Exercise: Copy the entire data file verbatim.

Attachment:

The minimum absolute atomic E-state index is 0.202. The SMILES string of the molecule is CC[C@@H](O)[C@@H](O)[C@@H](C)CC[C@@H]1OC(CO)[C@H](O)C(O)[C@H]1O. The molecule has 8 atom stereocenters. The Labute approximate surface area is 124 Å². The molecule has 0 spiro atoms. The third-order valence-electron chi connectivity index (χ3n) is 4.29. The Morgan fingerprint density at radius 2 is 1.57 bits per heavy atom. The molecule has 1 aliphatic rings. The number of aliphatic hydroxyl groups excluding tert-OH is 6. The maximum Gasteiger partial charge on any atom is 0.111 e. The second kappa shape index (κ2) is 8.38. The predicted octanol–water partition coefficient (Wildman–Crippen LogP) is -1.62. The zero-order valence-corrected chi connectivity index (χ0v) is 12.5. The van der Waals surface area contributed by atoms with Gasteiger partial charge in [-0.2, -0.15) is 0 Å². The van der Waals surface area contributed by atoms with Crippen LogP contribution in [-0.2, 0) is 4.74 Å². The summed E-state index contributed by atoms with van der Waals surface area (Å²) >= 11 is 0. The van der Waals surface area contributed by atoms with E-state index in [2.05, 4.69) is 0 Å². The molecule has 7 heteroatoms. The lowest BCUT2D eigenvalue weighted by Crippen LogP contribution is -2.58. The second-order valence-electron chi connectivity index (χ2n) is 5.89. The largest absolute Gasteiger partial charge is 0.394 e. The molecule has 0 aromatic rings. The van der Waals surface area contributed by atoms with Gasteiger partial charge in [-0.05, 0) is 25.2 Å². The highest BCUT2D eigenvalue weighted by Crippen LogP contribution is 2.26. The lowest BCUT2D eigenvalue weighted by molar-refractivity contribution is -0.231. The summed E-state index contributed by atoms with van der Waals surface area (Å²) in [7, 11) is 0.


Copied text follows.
The minimum absolute atomic E-state index is 0.202. The SMILES string of the molecule is CC[C@@H](O)[C@@H](O)[C@@H](C)CC[C@@H]1OC(CO)[C@H](O)C(O)[C@H]1O. The molecule has 8 atom stereocenters. The Labute approximate surface area is 124 Å². The molecule has 0 spiro atoms. The third-order valence-electron chi connectivity index (χ3n) is 4.29. The Morgan fingerprint density at radius 2 is 1.57 bits per heavy atom. The molecule has 1 aliphatic rings. The number of aliphatic hydroxyl groups excluding tert-OH is 6. The maximum Gasteiger partial charge on any atom is 0.111 e. The second kappa shape index (κ2) is 8.38. The predicted octanol–water partition coefficient (Wildman–Crippen LogP) is -1.62. The zero-order valence-corrected chi connectivity index (χ0v) is 12.5. The van der Waals surface area contributed by atoms with Gasteiger partial charge in [-0.2, -0.15) is 0 Å². The van der Waals surface area contributed by atoms with Crippen LogP contribution in [-0.2, 0) is 4.74 Å². The summed E-state index contributed by atoms with van der Waals surface area (Å²) >= 11 is 0. The van der Waals surface area contributed by atoms with E-state index in [2.05, 4.69) is 0 Å². The molecule has 7 heteroatoms. The lowest BCUT2D eigenvalue weighted by Crippen LogP contribution is -2.58. The second-order valence-electron chi connectivity index (χ2n) is 5.89. The largest absolute Gasteiger partial charge is 0.394 e. The molecule has 0 aromatic rings. The van der Waals surface area contributed by atoms with Gasteiger partial charge in [-0.05, 0) is 25.2 Å². The highest BCUT2D eigenvalue weighted by Crippen LogP contribution is 2.26. The lowest BCUT2D eigenvalue weighted by molar-refractivity contribution is -0.231. The summed E-state index contributed by atoms with van der Waals surface area (Å²) in [7, 11) is 0.